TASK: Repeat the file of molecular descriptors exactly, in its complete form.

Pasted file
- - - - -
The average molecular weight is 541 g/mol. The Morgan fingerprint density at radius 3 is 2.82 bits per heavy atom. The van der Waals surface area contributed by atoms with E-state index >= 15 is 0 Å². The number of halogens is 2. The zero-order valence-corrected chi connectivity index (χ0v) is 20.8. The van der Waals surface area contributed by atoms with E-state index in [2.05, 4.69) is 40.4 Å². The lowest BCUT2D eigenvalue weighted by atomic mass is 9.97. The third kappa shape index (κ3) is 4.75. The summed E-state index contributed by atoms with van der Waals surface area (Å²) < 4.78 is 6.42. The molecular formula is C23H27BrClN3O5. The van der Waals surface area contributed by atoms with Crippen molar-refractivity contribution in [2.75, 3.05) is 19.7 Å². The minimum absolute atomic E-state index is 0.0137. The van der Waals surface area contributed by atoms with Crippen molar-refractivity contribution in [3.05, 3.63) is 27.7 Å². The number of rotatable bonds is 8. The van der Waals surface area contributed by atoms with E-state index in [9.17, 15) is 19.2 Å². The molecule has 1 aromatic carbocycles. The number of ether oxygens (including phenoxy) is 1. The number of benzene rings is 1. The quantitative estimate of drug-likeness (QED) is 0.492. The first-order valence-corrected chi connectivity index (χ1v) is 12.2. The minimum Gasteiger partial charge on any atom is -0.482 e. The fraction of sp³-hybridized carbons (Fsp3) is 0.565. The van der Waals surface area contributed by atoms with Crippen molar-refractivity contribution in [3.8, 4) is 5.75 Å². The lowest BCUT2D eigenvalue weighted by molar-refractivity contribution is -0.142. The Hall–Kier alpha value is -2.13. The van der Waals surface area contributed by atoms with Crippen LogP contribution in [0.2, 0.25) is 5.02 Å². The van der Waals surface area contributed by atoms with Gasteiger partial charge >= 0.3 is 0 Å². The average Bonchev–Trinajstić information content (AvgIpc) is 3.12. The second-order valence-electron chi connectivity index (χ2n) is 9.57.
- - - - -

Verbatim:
The average molecular weight is 541 g/mol. The Morgan fingerprint density at radius 3 is 2.82 bits per heavy atom. The van der Waals surface area contributed by atoms with E-state index >= 15 is 0 Å². The number of halogens is 2. The zero-order valence-corrected chi connectivity index (χ0v) is 20.8. The van der Waals surface area contributed by atoms with E-state index in [2.05, 4.69) is 40.4 Å². The lowest BCUT2D eigenvalue weighted by atomic mass is 9.97. The third kappa shape index (κ3) is 4.75. The summed E-state index contributed by atoms with van der Waals surface area (Å²) < 4.78 is 6.42. The molecular formula is C23H27BrClN3O5. The van der Waals surface area contributed by atoms with Crippen molar-refractivity contribution in [2.75, 3.05) is 19.7 Å². The minimum absolute atomic E-state index is 0.0137. The van der Waals surface area contributed by atoms with Crippen molar-refractivity contribution in [3.05, 3.63) is 27.7 Å². The number of rotatable bonds is 8. The van der Waals surface area contributed by atoms with E-state index in [9.17, 15) is 19.2 Å². The molecule has 1 aromatic carbocycles. The number of ether oxygens (including phenoxy) is 1. The number of benzene rings is 1. The quantitative estimate of drug-likeness (QED) is 0.492. The first-order valence-corrected chi connectivity index (χ1v) is 12.2. The minimum Gasteiger partial charge on any atom is -0.482 e. The fraction of sp³-hybridized carbons (Fsp3) is 0.565. The van der Waals surface area contributed by atoms with Crippen molar-refractivity contribution in [3.8, 4) is 5.75 Å². The lowest BCUT2D eigenvalue weighted by molar-refractivity contribution is -0.142. The Hall–Kier alpha value is -2.13. The van der Waals surface area contributed by atoms with Crippen LogP contribution in [0.2, 0.25) is 5.02 Å². The van der Waals surface area contributed by atoms with Gasteiger partial charge >= 0.3 is 0 Å². The average Bonchev–Trinajstić information content (AvgIpc) is 3.12. The second-order valence-electron chi connectivity index (χ2n) is 9.57.